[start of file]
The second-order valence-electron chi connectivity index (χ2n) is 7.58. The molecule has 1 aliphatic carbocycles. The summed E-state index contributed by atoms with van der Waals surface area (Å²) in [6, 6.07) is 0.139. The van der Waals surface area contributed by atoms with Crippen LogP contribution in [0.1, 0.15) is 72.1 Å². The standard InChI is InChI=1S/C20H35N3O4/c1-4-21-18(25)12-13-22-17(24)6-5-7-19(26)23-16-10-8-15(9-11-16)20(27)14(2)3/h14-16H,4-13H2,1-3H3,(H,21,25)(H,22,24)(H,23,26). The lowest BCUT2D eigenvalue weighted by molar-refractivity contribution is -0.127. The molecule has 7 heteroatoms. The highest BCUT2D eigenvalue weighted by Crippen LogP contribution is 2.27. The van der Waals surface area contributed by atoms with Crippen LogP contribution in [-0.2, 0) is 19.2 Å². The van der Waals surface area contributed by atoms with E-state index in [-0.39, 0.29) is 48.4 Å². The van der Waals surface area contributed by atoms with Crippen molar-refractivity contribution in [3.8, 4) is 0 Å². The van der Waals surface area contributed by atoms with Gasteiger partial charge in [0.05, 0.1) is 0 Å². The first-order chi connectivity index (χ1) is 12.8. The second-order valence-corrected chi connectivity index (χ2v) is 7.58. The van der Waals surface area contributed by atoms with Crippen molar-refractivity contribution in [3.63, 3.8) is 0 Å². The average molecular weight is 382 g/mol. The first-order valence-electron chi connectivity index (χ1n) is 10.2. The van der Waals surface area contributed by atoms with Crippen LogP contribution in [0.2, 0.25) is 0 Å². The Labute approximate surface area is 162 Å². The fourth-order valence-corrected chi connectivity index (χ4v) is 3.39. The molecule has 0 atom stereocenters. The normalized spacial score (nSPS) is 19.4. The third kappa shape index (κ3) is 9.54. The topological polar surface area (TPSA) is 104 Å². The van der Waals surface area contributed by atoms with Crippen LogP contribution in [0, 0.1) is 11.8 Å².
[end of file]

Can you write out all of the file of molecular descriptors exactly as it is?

The second-order valence-electron chi connectivity index (χ2n) is 7.58. The molecule has 1 aliphatic carbocycles. The summed E-state index contributed by atoms with van der Waals surface area (Å²) in [6, 6.07) is 0.139. The van der Waals surface area contributed by atoms with Crippen LogP contribution in [0.1, 0.15) is 72.1 Å². The standard InChI is InChI=1S/C20H35N3O4/c1-4-21-18(25)12-13-22-17(24)6-5-7-19(26)23-16-10-8-15(9-11-16)20(27)14(2)3/h14-16H,4-13H2,1-3H3,(H,21,25)(H,22,24)(H,23,26). The lowest BCUT2D eigenvalue weighted by molar-refractivity contribution is -0.127. The molecule has 7 heteroatoms. The highest BCUT2D eigenvalue weighted by Crippen LogP contribution is 2.27. The van der Waals surface area contributed by atoms with Crippen LogP contribution in [-0.2, 0) is 19.2 Å². The van der Waals surface area contributed by atoms with E-state index in [-0.39, 0.29) is 48.4 Å². The van der Waals surface area contributed by atoms with Crippen molar-refractivity contribution in [3.8, 4) is 0 Å². The van der Waals surface area contributed by atoms with Gasteiger partial charge in [0.05, 0.1) is 0 Å². The first-order chi connectivity index (χ1) is 12.8. The second-order valence-corrected chi connectivity index (χ2v) is 7.58. The van der Waals surface area contributed by atoms with Crippen molar-refractivity contribution in [3.63, 3.8) is 0 Å². The average molecular weight is 382 g/mol. The first-order valence-electron chi connectivity index (χ1n) is 10.2. The van der Waals surface area contributed by atoms with Crippen LogP contribution in [0.2, 0.25) is 0 Å². The Labute approximate surface area is 162 Å². The fourth-order valence-corrected chi connectivity index (χ4v) is 3.39. The molecule has 0 atom stereocenters. The normalized spacial score (nSPS) is 19.4. The third kappa shape index (κ3) is 9.54. The topological polar surface area (TPSA) is 104 Å². The van der Waals surface area contributed by atoms with Crippen LogP contribution in [0, 0.1) is 11.8 Å².